21 Feb 2009
I received this email from a piercer:
I written you before on the topic of aftercare products, and the use of pierced ear antiseptic and am proud to say the studio I work in now carries Satin! Anyway the purpose of this email is to address piercing lactating nipples. Over the weekend I had a very nice young lady request to have her nipples pierced, as we began the "paperwork" she informed me she was no longer breastfeeding but was still lactating. I have never encountered this before, so I phoned some of my fellow piercers with a few more years under their belts, and asked some information. As it turns out this young lady was already at one of our studios on the other side of town and was told no. The other piercers and I all agreed, because we do not fully know what complications could arise that we would not do it. I told the young lady this, and explained why I wasn't comfortable preforming the procedure. I also explained that there could be a potential for mastitis, and suggested she speak with her doctor, or other piercing friendly medical staff. She promptly left in search of another piercer that would do the piercing for her. With all your years of experience, have you ever encountered this before? I've had little to no luck finding information on the Internet and wondered if you could shed some light on this. Thank you for your time, Myke The Piercing Lounge, Madison, WI www.piercingmadison.com
I told Myke that he was correct in declining to pierce someone who is actively lactating and directed him to this information from my book, with info on this point at the very bottom:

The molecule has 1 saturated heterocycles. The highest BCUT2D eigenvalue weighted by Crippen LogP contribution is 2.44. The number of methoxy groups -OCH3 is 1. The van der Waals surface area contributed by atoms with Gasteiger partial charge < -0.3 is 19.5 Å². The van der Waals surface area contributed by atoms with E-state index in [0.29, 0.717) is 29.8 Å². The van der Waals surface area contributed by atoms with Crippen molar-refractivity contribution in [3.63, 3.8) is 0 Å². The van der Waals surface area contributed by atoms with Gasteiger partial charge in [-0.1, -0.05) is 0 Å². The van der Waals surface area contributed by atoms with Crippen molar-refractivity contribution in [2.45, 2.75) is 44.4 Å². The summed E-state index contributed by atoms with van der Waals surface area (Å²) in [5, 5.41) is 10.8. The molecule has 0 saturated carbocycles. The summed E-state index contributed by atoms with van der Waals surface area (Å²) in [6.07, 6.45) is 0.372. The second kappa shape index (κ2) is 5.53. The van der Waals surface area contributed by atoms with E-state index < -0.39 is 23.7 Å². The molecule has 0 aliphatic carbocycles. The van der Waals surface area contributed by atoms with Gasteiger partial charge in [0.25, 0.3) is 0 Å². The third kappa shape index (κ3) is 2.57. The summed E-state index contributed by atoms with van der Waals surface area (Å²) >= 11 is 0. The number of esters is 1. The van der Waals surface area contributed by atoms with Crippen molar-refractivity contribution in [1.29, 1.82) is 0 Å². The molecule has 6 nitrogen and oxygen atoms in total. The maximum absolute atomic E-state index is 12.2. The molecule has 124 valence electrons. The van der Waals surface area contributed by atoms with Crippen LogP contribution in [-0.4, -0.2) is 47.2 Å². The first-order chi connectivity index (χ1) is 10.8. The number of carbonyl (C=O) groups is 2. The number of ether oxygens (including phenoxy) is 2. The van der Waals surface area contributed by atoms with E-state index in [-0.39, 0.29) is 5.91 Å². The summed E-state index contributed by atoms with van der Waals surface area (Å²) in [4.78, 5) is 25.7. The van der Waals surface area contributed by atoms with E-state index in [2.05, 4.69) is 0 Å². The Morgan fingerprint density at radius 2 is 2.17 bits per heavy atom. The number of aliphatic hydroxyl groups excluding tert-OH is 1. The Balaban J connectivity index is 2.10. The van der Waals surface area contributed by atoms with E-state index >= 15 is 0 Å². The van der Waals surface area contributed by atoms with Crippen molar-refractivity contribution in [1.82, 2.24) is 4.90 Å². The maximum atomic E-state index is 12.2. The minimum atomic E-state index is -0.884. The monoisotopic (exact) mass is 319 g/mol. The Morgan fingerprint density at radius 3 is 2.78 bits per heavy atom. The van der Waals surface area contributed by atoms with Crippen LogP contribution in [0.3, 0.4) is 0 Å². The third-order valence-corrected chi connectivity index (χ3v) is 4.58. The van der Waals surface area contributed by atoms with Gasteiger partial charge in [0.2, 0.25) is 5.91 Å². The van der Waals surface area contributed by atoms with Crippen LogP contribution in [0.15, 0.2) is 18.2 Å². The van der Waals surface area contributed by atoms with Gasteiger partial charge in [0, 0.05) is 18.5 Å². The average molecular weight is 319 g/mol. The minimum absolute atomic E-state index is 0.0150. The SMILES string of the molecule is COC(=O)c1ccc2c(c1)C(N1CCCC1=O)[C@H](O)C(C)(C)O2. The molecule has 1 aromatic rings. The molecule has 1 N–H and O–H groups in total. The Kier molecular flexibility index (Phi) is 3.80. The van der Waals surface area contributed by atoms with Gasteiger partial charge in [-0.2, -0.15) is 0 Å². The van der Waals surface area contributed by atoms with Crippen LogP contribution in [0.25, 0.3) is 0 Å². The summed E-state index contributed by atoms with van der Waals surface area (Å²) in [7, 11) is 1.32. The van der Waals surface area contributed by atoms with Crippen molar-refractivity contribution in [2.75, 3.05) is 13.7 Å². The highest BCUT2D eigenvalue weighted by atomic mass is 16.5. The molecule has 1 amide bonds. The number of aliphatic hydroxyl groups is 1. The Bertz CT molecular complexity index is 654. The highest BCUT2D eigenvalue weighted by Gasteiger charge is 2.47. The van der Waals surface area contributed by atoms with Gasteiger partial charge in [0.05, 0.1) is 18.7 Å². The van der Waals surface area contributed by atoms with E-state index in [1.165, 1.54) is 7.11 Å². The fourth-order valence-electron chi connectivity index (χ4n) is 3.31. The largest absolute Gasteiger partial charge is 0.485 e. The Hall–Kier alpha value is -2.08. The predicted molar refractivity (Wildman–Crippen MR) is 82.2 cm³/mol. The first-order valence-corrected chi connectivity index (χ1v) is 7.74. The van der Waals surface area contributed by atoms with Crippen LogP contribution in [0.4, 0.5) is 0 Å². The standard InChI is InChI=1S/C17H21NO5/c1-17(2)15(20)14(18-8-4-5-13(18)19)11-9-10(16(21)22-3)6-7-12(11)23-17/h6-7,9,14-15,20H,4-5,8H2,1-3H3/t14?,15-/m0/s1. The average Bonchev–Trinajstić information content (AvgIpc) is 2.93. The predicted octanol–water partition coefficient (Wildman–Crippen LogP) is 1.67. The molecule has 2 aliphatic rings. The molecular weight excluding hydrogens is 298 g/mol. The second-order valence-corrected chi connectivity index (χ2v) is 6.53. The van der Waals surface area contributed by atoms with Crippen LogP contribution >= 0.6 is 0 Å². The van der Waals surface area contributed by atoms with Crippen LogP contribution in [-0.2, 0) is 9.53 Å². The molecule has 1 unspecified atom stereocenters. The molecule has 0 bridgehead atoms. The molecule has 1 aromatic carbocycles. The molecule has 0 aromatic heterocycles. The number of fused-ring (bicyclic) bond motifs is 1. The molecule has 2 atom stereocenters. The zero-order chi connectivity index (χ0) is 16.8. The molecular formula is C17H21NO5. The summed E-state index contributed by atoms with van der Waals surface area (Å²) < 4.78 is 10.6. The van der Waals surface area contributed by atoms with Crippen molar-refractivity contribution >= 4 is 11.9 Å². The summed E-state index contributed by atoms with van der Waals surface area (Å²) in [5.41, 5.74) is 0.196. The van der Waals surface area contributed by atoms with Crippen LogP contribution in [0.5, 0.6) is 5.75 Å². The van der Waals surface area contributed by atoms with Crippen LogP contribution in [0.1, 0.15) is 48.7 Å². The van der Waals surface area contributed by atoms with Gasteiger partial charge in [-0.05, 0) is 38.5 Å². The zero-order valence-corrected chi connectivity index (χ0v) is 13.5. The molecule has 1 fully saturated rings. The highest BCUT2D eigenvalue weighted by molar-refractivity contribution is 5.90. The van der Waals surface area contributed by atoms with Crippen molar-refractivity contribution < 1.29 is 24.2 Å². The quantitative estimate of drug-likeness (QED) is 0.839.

Nipple Piercing and Breastfeeding Many pierced women express concerns about breastfeeding, but there does not appear to be any evidence that nipple piercings negatively affect the ability to breastfeed. A normal female nipple has a multiplicity of up to twenty porelike milk ducts, rather than a single spout. Therefore, a nipple piercing of ordinary size and uneventful healing won't block them all. The ability to nurse could be impaired if a troubled nipple piercing causes excess scarring. When jewelry is removed from a well-healed nipple piercing, some colostrum or milk might seep or flow from the empty channel. Leaving out your nipple jewelry during breastfeeding is safest for your infant, although some women do successfully nurse with it in place. Jewelry removal eliminates the most serious risk of your baby choking on a ball, ring, or bar that becomes unfastened. You also diminish the potential for other nursing problems such as difficulty latching on or damage to the soft tissue of your infant's mouth. Another concern is that body jewelry might be a source of bacteria that could enter a baby's system. Some women have had success nursing with flexible jewelry like PTFE barbells instead of metal. Do not wear a retainer that has an O-ring closure because it is not sufficiently secure to stay on during nursing. If you decide to take out your jewelry and leave it out until you are done nursing, the piercing may shrink or close up by the time your baby is weaned. If your piercing is fully healed, there is some chance the hole could remain open. It may be possible to encourage a well-established channel to stay viable by passing a small, clean insertion taper through it on a regular basis. If the piercing has sealed shut and you wish to be repierced, it is best to wait at least three months after you stop nursing to allow the tissue to normalize.